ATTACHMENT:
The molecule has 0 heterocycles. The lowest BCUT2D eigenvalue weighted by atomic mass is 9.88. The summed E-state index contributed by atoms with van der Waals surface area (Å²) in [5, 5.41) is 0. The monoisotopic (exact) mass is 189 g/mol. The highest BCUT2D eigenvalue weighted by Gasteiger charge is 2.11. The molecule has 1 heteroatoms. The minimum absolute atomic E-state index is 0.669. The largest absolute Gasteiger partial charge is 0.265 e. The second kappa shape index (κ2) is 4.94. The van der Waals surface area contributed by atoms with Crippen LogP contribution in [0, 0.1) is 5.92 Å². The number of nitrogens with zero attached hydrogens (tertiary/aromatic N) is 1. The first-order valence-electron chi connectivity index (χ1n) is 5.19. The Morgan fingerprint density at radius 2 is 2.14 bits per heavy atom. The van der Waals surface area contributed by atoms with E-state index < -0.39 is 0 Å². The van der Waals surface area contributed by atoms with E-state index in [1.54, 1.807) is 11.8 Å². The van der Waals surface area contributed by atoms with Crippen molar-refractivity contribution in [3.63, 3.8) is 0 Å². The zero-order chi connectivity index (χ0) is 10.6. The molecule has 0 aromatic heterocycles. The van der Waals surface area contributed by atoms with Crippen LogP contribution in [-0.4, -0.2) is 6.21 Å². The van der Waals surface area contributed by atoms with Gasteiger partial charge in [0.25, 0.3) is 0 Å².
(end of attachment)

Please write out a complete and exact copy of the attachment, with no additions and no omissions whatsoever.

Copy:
The molecule has 0 heterocycles. The lowest BCUT2D eigenvalue weighted by atomic mass is 9.88. The summed E-state index contributed by atoms with van der Waals surface area (Å²) in [5, 5.41) is 0. The monoisotopic (exact) mass is 189 g/mol. The highest BCUT2D eigenvalue weighted by Gasteiger charge is 2.11. The molecule has 1 heteroatoms. The minimum absolute atomic E-state index is 0.669. The largest absolute Gasteiger partial charge is 0.265 e. The second kappa shape index (κ2) is 4.94. The van der Waals surface area contributed by atoms with Crippen LogP contribution in [0, 0.1) is 5.92 Å². The number of nitrogens with zero attached hydrogens (tertiary/aromatic N) is 1. The first-order valence-electron chi connectivity index (χ1n) is 5.19. The Morgan fingerprint density at radius 2 is 2.14 bits per heavy atom. The van der Waals surface area contributed by atoms with E-state index < -0.39 is 0 Å². The van der Waals surface area contributed by atoms with E-state index in [1.54, 1.807) is 11.8 Å². The van der Waals surface area contributed by atoms with Crippen molar-refractivity contribution in [3.63, 3.8) is 0 Å². The zero-order chi connectivity index (χ0) is 10.6. The molecule has 0 aromatic heterocycles. The van der Waals surface area contributed by atoms with Crippen LogP contribution in [-0.4, -0.2) is 6.21 Å². The van der Waals surface area contributed by atoms with Gasteiger partial charge in [0.25, 0.3) is 0 Å².